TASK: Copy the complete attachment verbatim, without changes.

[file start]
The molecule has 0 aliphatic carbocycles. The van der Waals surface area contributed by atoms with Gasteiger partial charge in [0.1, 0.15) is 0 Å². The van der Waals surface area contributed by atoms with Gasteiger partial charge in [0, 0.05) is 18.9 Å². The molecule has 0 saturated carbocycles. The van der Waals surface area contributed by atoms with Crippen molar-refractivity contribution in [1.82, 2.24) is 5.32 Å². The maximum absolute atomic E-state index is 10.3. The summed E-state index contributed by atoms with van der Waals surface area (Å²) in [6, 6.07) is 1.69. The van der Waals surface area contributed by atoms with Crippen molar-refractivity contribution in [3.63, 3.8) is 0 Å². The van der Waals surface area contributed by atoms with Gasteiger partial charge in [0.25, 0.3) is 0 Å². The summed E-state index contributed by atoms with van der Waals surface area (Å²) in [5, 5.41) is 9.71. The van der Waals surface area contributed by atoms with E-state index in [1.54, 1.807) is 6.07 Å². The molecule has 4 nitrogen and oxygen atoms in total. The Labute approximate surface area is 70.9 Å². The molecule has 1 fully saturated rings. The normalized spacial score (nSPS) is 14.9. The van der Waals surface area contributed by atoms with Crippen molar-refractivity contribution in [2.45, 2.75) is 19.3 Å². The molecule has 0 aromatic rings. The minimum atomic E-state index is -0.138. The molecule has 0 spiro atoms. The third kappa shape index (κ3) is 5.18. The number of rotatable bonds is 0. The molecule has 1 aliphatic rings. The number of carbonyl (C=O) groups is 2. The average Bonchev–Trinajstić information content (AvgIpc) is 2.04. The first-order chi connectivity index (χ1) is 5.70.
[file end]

The molecule has 0 aliphatic carbocycles. The van der Waals surface area contributed by atoms with Gasteiger partial charge in [0.1, 0.15) is 0 Å². The van der Waals surface area contributed by atoms with Gasteiger partial charge in [0, 0.05) is 18.9 Å². The molecule has 0 saturated carbocycles. The van der Waals surface area contributed by atoms with Crippen molar-refractivity contribution in [1.82, 2.24) is 5.32 Å². The maximum absolute atomic E-state index is 10.3. The summed E-state index contributed by atoms with van der Waals surface area (Å²) in [6, 6.07) is 1.69. The van der Waals surface area contributed by atoms with Crippen molar-refractivity contribution in [3.63, 3.8) is 0 Å². The van der Waals surface area contributed by atoms with Gasteiger partial charge in [0.25, 0.3) is 0 Å². The summed E-state index contributed by atoms with van der Waals surface area (Å²) in [5, 5.41) is 9.71. The van der Waals surface area contributed by atoms with E-state index in [1.54, 1.807) is 6.07 Å². The molecule has 4 nitrogen and oxygen atoms in total. The Labute approximate surface area is 70.9 Å². The molecule has 1 fully saturated rings. The normalized spacial score (nSPS) is 14.9. The van der Waals surface area contributed by atoms with Crippen molar-refractivity contribution in [2.45, 2.75) is 19.3 Å². The molecule has 0 aromatic rings. The minimum atomic E-state index is -0.138. The molecule has 0 spiro atoms. The third kappa shape index (κ3) is 5.18. The number of rotatable bonds is 0. The molecule has 1 aliphatic rings. The number of carbonyl (C=O) groups is 2. The average Bonchev–Trinajstić information content (AvgIpc) is 2.04. The first-order chi connectivity index (χ1) is 5.70.